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From left, Chase Austin, Emily Majetic and Adam Sanders rehearse a scene from the Quad-City Music Guild production of "Jesus Christ Superstar."

MOLINE — Quad-City Music Guild has created its own version of a Moline High School reunion by casting the trinity of Moline alums Chase Austin, Adam Sanders and Emily Majetic to play the leads in the rock opera “Jesus Christ Superstar,” opening March 22 and running for two weekends.

The first musical by Andrew Lloyd Webber and Tim Rice produced for the professional stage, "Superstar" debuted on Broadway in 1971. The show covers the days leading up to the crucifixion of Jesus, as seen through the eyes of his betrayer, Judas Iscariot.

Austin, 21, plays Jesus; his 2016 Moline classmate Sanders, 20, plays Judas; and 2013 Moline grad Majetic plays Mary Magdalene.

“Jesus and Judas — before all this happens, they're so close to each other. Judas is basically his right-hand man,” Sanders said in a recent interview at the Prospect Park theater. “It was easy to come into this show and have that chemistry. It's hard to be mean to him. It's felt very organic.”

He and Austin were in musicals at MHS together. Their senior year, Sanders played Tevye in “Fiddler on the roof,” while Austin was Fyedka. The prior year, Sanders was Teen Angel in “Grease,” and Austin played Sonny. They both were in the 2018 spring show at Music Guild, “Catch Me If You Can”; Sanders was the lead, Frank Jr., and Austin was Agent Cod.

Sanders' credits also include last fall's “Hunchback of Notre Dame” at Moline's Spotlight Theatre and last summer's “A Chorus Line” at Music Guild, which he called his “second home.”

In the “Superstar” program, he wrote: “I want to thank my Lord. He has given me the strength and courage to get on this stage each time to portray a character. Without his guidance, I would not be where I am today.”

“This show is so incredibly moving and powerful and beautiful,” Sanders said in the interview. “My family grew up Catholic. My now-fiancee's family, her father is a pastor. It's definitely just getting to tell the story is something I love hearing, being a Christian myself.”

“The way I want to portray him is someone that's real, someone who felt influenced to do this,” he said of Judas. “Jesus knew this was going to happen. Judas felt that power come over him, and ultimately made that decision. In the end, it ended up being a good thing.”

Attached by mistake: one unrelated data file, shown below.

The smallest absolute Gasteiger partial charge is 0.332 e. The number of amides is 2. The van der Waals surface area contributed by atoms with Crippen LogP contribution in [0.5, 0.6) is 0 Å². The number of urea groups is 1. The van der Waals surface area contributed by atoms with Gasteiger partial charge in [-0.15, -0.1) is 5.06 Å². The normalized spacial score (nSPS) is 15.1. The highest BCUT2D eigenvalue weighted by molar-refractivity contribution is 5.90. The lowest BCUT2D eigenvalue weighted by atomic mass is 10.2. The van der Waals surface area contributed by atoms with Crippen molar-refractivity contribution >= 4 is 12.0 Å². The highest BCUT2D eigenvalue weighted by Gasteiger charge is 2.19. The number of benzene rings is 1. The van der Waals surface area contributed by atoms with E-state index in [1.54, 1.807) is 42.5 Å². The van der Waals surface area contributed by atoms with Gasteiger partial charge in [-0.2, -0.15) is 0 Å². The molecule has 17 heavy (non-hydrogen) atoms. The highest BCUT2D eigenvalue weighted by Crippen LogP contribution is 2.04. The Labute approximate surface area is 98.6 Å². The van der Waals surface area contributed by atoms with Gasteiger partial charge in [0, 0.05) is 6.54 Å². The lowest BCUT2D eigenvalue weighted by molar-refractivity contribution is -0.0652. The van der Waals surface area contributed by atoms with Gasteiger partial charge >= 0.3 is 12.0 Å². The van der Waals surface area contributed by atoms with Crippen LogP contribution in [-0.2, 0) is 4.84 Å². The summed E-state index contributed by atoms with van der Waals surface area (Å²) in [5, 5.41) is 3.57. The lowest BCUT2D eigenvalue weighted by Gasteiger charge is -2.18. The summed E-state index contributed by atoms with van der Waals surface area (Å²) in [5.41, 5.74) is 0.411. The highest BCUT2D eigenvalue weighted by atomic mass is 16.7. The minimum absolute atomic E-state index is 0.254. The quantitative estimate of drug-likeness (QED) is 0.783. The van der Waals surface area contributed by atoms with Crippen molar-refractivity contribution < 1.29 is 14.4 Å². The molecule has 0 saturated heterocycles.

“You see the humanity of Jesus,” said Austin, who has played Rocky in The Speakeasy's “Rocky Horror Show” two years in a row. “This was his mission, the fulfillment of his destiny.”

“You can relate to him,” he said. “There's a lot of emotion, feeling overwhelmed, pressure. ... Nobody's perfect; he's still human as well. No human is perfect.”

Mary Magdalene comforts Jesus during the chaos that surrounds the call for crucifixion.

“Mary is the humanity that he's trying so hard to save,” Majetic said. “He's not so much returning what she feels toward him. How she feels, she's infatuated with him romantically, but he doesn't return that. It's a different type of love, a preservation of humanity.”

“It's a lot of emotion I may feel internally but have never expressed,” Austin said of the show. “To play such a loved character around the world, it's hard to play. It's stressful for me.”

“It's a pretty challenging show for everybody, even the ensemble,” Majetic said, noting that in Act 2, she has a shift in demeanor as things fall apart for Mary and she doubts herself. “The control of the situation is completely out of her hands,” she said. “Mary realizes something is happening, and she can't stop it.”

“Everybody's losing their humanity, getting swept up in the craziness of it all,” Majetic said. “She's trying to remain his champion."

Director Mike Turczynski said in the program his goal was “to find the humanity in characters that most people are familiar with due to their biblical context. We read and hear stories about people like Jesus and Judas, but it is hard for us to equate that with an actual person of flesh and blood who walks the earth.”

David Beeson of Geneseo, who plays King Herod, is among the cast members making their debut on the Music Guild stage. “This is something I've been talking about doing for 20 years,” he said. “I'm a big fan of Andrew Lloyd Webber. The high notes that Judas and Jesus hit just send chills down my spine.”

“Getting up there and singing for people depending on me is interesting,” Beeson said. “The cast has been great. We've come together as a cohesive unit very quickly.”

Of playing Herod, he said, "I don't have to be as serious as the other characters. It's just a lot of fun to sing."

Majetic was in a similar music-filled Guild show, “Les Miserables,” in 2014. “I had such a wonderful experience in that cast. That was the best summer of my life. ... I'm so happy to be back involved in Music Guild. It's such a wonderful organization,” she said.

This is the first time since 2009's “The Producers” that Music Guild has staged a spring show over two weekends. 

“It's a whole lot of work, a lot of passion and energy put into it,” Turczynski said of staging a second weekend of shows. The last spring show, “we weren't ready to close,” he said. “We were still growing. It didn't feel right to end the show.”

“With all the work that goes into it, and it's hard to cast, too,” he said. “It's hard to find the people to put the amount of time and effort that a summer show takes."

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